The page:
FERC tells Entergy Texas it can’t terminate power purchase deal with Goodyear

The members of the Federal Energy Regulatory told Entergy Texas in a Nov. 17 order that the utility can’t reject a Power Purchase Agreement with Goodyear Tire & Rubber Co.

On Aug. 9, Goodyear filed a complaint against Entergy Texas under section 306 of the Federal Power Act (FPA) and other FERC rules. Goodyear alleged that Entergy Texas’ notice of intent to terminate its Power Purchase Agreement (PPA) for purchases from Goodyear’s qualifying facilities (QF) located at Goodyear’s Beaumont Chemical Plant in Beaumont, Texas, is contrary to Entergy Texas’ obligation to purchase energy and capacity from Goodyear under section 210 of the Public Utility Regulatory Policies Act of 1978 (PURPA), and the commission’s order issued on Jan. 21, 2016.

Said the Nov. 17 order: “As discussed below, we grant Goodyear’s Complaint and find that Entergy Texas may not rely on the January 21 Order as a basis for terminating its PPA with Goodyear.”

In its Jan. 21 order, the commission granted Entergy’Corp.’s (NYSE: ETR) petition, pursuant to section 210(m) of PURPA, to terminate the Entergy Operating Companies’ mandatory purchase obligation to enter into new contracts or obligations with QFs greater than 20 MW in the Entergy Operating Companies’ service territory within the Midcontinent Independent System Operator region, with the exception of Dow Chemical Co.’s and Union Carbide Corp.’s greater-than-20-MW Plaquemines QF.   

Goodyear owns and operates two cogeneration facilities which support its chemical plant in Beaumont, Texas. Its Beaumont/West QF was self-certified in 1987 and has a net capacity of 13 MW. Its Beaumont/East QF was self-certified in 1999 and has a net capacity of 18.835 MW.

On April 22, 2016, Entergy Texas e-mailed Goodyear, stating that it planned to issue notices of termination of contracts to affected QFs, including Goodyear’s facilities. Goodyear responded to Entergy Texas, explaining that the termination of the must-purchase obligation granted in the Jan. 21 order is not applicable to Goodyear’s QFs. On June 6, 2016, Goodyear received a letter from Entergy Texas providing notice of termination of the PPA.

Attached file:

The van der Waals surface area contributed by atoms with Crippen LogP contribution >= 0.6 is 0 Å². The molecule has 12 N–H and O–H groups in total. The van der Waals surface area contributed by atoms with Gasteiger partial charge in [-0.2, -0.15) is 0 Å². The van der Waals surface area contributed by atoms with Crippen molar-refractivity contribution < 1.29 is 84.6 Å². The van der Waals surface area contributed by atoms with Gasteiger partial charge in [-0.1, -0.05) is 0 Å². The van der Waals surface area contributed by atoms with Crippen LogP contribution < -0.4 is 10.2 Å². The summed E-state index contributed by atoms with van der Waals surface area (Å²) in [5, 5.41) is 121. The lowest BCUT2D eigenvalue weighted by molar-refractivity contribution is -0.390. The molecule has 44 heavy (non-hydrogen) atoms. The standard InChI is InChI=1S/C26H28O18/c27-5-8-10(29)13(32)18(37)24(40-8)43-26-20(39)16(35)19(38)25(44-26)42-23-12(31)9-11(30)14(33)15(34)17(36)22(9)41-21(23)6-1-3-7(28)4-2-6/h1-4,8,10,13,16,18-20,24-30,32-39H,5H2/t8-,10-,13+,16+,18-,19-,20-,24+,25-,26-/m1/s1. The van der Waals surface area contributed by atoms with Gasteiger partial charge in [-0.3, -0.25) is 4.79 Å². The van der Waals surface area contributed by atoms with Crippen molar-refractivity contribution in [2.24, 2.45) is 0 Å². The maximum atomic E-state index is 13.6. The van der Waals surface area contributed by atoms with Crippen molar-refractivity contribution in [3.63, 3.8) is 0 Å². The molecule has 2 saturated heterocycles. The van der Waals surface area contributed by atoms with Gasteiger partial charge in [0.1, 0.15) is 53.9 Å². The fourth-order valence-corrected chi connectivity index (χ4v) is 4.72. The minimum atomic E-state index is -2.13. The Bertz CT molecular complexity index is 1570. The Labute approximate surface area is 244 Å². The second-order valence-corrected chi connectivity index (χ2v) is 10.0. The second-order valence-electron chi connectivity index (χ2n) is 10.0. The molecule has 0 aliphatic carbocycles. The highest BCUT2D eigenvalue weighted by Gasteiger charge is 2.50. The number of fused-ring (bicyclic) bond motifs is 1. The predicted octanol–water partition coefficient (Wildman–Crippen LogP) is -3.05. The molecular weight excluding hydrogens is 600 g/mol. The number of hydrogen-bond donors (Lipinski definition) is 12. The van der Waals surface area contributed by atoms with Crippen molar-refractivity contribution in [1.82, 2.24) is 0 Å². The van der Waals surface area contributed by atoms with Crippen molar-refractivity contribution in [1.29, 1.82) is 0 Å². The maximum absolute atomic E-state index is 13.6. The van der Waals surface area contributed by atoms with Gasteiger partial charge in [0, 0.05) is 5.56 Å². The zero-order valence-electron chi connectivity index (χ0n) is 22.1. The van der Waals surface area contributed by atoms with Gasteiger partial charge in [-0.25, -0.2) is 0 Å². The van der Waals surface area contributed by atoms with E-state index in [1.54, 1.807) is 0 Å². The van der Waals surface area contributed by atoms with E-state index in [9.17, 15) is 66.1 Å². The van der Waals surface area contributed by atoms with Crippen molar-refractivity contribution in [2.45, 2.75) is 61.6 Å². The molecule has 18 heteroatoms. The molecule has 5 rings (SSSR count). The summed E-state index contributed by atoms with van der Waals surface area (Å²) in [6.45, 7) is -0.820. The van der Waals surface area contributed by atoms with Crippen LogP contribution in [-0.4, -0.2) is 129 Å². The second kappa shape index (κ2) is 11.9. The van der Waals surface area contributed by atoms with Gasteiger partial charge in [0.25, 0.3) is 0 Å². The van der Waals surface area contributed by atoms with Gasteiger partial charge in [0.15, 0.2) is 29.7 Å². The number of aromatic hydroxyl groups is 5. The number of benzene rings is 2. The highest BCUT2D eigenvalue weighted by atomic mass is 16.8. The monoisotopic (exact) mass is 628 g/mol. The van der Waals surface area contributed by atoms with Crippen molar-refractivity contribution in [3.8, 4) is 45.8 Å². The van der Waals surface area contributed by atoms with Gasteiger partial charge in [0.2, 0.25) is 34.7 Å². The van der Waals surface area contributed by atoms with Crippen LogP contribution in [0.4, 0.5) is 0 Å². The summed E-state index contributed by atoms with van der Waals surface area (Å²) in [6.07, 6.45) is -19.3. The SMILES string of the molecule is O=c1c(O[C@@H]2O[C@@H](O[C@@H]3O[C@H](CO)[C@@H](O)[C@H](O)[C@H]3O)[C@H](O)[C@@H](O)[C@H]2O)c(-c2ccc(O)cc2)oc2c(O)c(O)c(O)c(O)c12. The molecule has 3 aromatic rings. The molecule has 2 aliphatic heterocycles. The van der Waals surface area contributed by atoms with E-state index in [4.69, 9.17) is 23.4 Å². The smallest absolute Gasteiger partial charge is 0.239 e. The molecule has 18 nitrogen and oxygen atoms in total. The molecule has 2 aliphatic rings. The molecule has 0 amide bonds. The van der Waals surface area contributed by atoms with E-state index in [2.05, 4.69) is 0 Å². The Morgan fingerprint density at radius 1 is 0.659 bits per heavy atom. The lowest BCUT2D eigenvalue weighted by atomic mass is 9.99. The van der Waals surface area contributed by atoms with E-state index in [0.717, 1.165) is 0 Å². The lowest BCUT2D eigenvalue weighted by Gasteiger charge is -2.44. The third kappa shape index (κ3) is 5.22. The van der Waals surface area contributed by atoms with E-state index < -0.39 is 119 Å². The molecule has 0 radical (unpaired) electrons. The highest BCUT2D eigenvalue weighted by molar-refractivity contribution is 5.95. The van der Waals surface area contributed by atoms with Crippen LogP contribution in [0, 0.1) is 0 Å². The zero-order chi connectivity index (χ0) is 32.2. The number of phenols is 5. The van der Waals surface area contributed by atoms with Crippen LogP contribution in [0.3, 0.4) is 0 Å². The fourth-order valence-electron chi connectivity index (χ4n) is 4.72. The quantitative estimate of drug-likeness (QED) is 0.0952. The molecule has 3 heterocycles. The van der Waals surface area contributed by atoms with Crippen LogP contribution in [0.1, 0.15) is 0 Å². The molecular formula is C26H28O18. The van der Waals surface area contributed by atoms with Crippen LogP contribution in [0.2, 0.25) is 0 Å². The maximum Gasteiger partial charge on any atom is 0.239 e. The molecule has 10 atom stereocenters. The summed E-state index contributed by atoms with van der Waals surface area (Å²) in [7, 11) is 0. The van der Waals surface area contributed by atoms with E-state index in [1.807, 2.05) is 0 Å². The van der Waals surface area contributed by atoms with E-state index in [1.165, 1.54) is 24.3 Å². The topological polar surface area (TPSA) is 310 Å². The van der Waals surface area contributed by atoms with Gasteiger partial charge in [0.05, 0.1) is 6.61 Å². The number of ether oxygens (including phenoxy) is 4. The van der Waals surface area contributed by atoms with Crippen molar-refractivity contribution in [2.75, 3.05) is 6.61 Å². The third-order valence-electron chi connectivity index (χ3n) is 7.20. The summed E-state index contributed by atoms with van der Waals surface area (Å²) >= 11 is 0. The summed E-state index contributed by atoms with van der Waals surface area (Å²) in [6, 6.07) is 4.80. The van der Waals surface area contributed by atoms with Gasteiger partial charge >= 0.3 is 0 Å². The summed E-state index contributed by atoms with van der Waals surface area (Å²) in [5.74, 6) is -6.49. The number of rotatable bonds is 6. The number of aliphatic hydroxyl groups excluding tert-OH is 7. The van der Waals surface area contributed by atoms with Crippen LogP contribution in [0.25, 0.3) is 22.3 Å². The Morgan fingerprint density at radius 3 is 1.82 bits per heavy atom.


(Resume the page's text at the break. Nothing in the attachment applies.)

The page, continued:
Goodyear asserts that, since its Beaumont/East QF and Beaumont/West QF were separately self-certified as under-20 MW QFs, the Jan. 21 order allowing Entergy to terminate its mandatory purchase obligation for over-20 MW QFs does not apply to Goodyear’s QFs.  Furthermore, Goodyear asserts that the energy from its Beaumont/West  QF (which is only operational when the chemical plant is operating) is fully utilized by the chemical plant, and that the PPA only applies to the Beaumont/East QF.

Goodyear argues that since only the energy from its Beaumont/East QF is available for sale, and since the Beaumont/East QF has a net capacity of 18.835 MW, the Jan. 21 order did not terminate Entergy’s mandatory purchase obligation as to that QF.  Goodyear further emphasizes that Entergy’s application for termination of its mandatory purchase obligation acknowledged that the Goodyear QF that is the subject of the PPA is an under-20 MW QF from which Entergy Texas remains obligated to purchase energy and capacity.

Entergy filed a motion to intervene and a request for extension of time in this case. As part of its request for extension of time, Entergy committed to extend the termination of the PPA between Goodyear and Entergy Texas by three months to Dec. 1, 2016. The commission granted Entergy’s request for extension of time.

Entergy argues that, regardless of Goodyear’s QF self-certifications, Goodyear’s two QFs should be considered as one unit for purposes of the Jan. 21 order, thereby allowing Entergy to terminate its mandatory purchase obligation. Entergy asserts that small QFs – less than or equal to 20 MW – have access to relevant markets. Entergy also argues that the commission has distinguished QFs based on size to reflect their ability to access markets. Entergy argues that: Goodyear owns both QFs; the QFs are located on the same site; the QFs are less than a half mile apart; and the energy produced by the QFs is commingled behind the meter with the excess sold to Entergy over a single point of interconnection. As such, Entergy argues that Goodyear’s facilities fall within the scope of relief granted by the Jan. 21 order, and thus are eligible for termination.

Said the Nov. 17 order: “In the January 21 Order, the Commission terminated Entergy’s obligation to purchase from QFs larger than 20 MW. Goodyear has self-certified two QFs, each smaller than 20 MW. Orders Nos. 688 and 688-A provide that a QF’s size for purposes of being relieved of the mandatory purchase obligation is determined by its certified size. Because each of Goodyear’s QFs was certified as smaller than 20 MW, the January 21 Order did not affect Entergy’s obligation to purchase from Goodyear’s QFs.”

About Barry Cassell 20414 Articles
Barry Cassell is Chief Analyst for GenerationHub covering coal and emission controls issues, projects and policy. He has covered the coal and power generation industry for more than 24 years, beginning in November 2011 at GenerationHub and prior to that as editor of SNL Energy’s Coal Report. He was formerly with Coal Outlook for 15 years as the publication’s editor and contributing writer, and prior to that he was editor of Coal & Synfuels Technology and associate editor of The Energy Report. He has a bachelor’s degree from Central Michigan University.